Green Printing & Paper. Selection of paper type and printing technology can have major environmental consequences. See Don Carli, Tom Kemper, and Thomas Rymsza.

Green Marketing. One of the reasons it can be effective to argue that environmental sustainability makes good economic sense for business is that consumers will often give preference to responsibly provided (often green certified) products and services. To close the loop and secure this result requires green marketing. See Rob Caughlan, Jacquelyn Ottman, John Marshall Roberts, Josh Dorfman, Nancy Lee, Walter McGuire, Diane MacEachern, Jerry Yudelson, Annette Frahm, Don Carli, Tim Sanders, and Christine Ervin.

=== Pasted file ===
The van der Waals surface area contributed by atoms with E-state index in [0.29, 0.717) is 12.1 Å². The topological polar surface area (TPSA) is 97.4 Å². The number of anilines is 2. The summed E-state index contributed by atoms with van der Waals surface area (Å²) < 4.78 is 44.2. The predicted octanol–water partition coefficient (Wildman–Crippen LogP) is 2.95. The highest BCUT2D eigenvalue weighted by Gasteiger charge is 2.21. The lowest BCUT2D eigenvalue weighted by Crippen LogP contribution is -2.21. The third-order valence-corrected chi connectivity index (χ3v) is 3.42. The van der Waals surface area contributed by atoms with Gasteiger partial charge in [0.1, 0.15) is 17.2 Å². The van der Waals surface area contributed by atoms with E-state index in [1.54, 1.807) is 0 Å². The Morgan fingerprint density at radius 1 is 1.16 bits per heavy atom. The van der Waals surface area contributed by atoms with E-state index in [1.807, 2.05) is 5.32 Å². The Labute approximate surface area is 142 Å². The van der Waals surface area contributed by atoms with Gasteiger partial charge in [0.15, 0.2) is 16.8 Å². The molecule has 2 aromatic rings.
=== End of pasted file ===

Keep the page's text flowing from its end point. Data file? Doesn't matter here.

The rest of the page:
Corporate Social Responsibility. The idea is spreading that corporations have responsibilities to all of their stakeholders - shareholders, employees, customers, the communities in which they do business, and the broader environment their business operations and products impact. See Gil Friend, Bill Shireman, Michel Gelobter, John Renesch, Ann Goodman, Rob Abbott, Denis Hayes, Nancy Lee, Jack Giampalmi, Tim Sanders, Don Carli, Linda Ferguson, Carl Frankel, and L. Hunter Lovins.

Environmental Economics. Our economy is entirely dependent on a healthy and sustainable environment, and a sustainable future means rebuilding and restructuring our economy so that is sits on a foundation of environmental sustainability. See Eban Goodstein, Raj Patel, Michel Gelobter, Yoram Bauman, Gil Friend, Bill Shireman, L. Hunter Lovins, Chris Maser, Quiet Riot, and Kate Troll.